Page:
Iranian refugee detained ‘aggressively’ in Fiji, flown back to PNG

This photo of Sawari was taken outside the Jacks of Fiji store in Nadi. Image: Behrouz Boochani/Fiji Newswire

UPDATED: Loghman Sawari, the Iranian national seeking asylum in Fiji, was taken into custody today and transported to Nadi International Airport where he was put on a flight back to Papua New Guinea.

Sawari was on his way to Suva with his lawyer, Aman Ravindra-Singh, when police stopped them near Sigatoka and took him back to Nadi.

Loghman Sawari being escorted by police through Nadi International Airport today for a flight deporting him back to Papua New Guinea. Image: Fiji TV News

Singh claimed his client was deported without following due process despite assurances given by Immigration Director Nemani Vuniwaqa and Human Rights Commission Director Ashwin Raj, Newswire Fiji reports.

The Lautoka lawyer said the police and immigration officials acted “aggressively and illegally” in detaining and deporting Sawari.

The Iranian national was believed to have entered Fiji on a Papua New Guinea passport and was due to make his application for asylum today.

Singh said Sawari was in a “very, very horrible state” because of the aggression used to remove him.

“He could have walked to the vehicle. He’s been through a lot. The way they did things, it was almost like special forces jumping out of nowhere, making the whole atmosphere so aggressive,” he said.

“It was totally uncalled for. Serious criminals walk free in this country whereas asylum seekers, genuine refugees, are treated like criminals.”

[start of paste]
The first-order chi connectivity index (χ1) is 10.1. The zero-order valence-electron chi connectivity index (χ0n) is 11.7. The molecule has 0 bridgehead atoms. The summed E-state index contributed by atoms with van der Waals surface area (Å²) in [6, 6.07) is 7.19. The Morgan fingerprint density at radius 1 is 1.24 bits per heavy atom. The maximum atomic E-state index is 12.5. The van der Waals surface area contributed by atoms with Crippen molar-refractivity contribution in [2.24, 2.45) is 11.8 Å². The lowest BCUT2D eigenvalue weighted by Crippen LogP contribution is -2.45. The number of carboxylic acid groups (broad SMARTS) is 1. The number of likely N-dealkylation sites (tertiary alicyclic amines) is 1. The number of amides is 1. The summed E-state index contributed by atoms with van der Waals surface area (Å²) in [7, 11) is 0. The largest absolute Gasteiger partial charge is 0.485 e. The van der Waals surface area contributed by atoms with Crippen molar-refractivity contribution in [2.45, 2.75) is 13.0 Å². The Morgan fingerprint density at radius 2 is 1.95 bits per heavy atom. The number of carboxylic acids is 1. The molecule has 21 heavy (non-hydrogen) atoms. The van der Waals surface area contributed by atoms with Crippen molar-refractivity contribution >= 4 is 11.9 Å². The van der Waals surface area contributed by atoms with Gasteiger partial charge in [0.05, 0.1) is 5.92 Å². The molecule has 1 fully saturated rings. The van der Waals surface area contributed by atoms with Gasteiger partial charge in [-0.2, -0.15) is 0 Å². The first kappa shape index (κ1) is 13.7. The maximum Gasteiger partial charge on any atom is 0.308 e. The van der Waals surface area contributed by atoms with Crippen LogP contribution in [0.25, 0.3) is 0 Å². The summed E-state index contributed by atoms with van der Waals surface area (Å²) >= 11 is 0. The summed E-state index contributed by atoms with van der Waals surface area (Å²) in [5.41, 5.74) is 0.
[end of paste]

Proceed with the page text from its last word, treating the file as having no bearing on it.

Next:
Singh said police waved a letter in front of him but sped off at “breakneck speed” with Sawari before he could read it.

Sawari’s lawyer Aman Ravindra-Singh describing the “shocking” treatment of the refugee by Fiji police and officials at a media conference today. Image: Newswire Fiji

“I’m in utter shock,” he said.

Fiji TV News reports that Amnesty International said Fiji had breached international treaties in its handling of Sawari’s deportation.

Speaking from Brisbane, Pacific researcher Kate Scheutze said Amnesty International was disappointed in the Fiji authorities.

Fiji is a party to the 1961 Convention on the Status of Refugees and the 1967 Protocol on the Status of Refugees.

Navin Kumar of Newswire Fiji reports that 22 refugees from Middle Eastern countries are currently registered with the Fiji Immigration Department, with four people having been granted asylum by the government.

Deputy Director of Immigration Edward Brown said Fiji was duty-bound to take in refugees as a signatory of the Convention And Protocol Relating to the Status of Refugees under the United Nations Refugee Agency (UNHCR).

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